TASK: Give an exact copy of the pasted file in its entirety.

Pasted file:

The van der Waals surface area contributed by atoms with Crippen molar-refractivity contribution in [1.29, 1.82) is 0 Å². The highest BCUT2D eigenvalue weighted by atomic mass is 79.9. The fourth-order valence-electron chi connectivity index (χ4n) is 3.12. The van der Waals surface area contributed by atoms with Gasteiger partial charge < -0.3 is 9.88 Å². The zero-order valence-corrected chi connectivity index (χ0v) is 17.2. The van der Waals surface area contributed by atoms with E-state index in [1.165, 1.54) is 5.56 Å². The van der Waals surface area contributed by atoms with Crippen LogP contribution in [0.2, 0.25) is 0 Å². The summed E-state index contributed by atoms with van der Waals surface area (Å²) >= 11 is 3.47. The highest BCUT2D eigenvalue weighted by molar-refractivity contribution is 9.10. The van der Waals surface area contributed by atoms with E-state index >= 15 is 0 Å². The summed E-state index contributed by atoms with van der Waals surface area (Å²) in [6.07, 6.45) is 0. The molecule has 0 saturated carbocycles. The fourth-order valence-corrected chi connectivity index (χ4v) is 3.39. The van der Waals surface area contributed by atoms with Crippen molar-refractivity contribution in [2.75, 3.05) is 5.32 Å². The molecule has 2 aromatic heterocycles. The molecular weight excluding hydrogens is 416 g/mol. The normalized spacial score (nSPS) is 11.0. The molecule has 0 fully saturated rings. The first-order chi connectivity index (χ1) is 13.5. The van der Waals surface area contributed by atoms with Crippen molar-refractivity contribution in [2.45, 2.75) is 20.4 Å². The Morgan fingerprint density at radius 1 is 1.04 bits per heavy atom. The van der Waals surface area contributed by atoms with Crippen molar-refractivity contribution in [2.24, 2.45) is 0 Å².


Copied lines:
The van der Waals surface area contributed by atoms with Crippen molar-refractivity contribution in [1.29, 1.82) is 0 Å². The highest BCUT2D eigenvalue weighted by atomic mass is 79.9. The fourth-order valence-electron chi connectivity index (χ4n) is 3.12. The van der Waals surface area contributed by atoms with Gasteiger partial charge < -0.3 is 9.88 Å². The zero-order valence-corrected chi connectivity index (χ0v) is 17.2. The van der Waals surface area contributed by atoms with E-state index in [1.165, 1.54) is 5.56 Å². The van der Waals surface area contributed by atoms with Crippen LogP contribution in [0.2, 0.25) is 0 Å². The summed E-state index contributed by atoms with van der Waals surface area (Å²) >= 11 is 3.47. The highest BCUT2D eigenvalue weighted by molar-refractivity contribution is 9.10. The van der Waals surface area contributed by atoms with E-state index >= 15 is 0 Å². The summed E-state index contributed by atoms with van der Waals surface area (Å²) in [6.07, 6.45) is 0. The molecule has 0 saturated carbocycles. The fourth-order valence-corrected chi connectivity index (χ4v) is 3.39. The van der Waals surface area contributed by atoms with Crippen molar-refractivity contribution in [2.75, 3.05) is 5.32 Å². The molecule has 2 aromatic heterocycles. The molecular weight excluding hydrogens is 416 g/mol. The normalized spacial score (nSPS) is 11.0. The molecule has 0 fully saturated rings. The first-order chi connectivity index (χ1) is 13.5. The van der Waals surface area contributed by atoms with Crippen molar-refractivity contribution in [2.45, 2.75) is 20.4 Å². The Morgan fingerprint density at radius 1 is 1.04 bits per heavy atom. The van der Waals surface area contributed by atoms with Crippen molar-refractivity contribution in [2.24, 2.45) is 0 Å².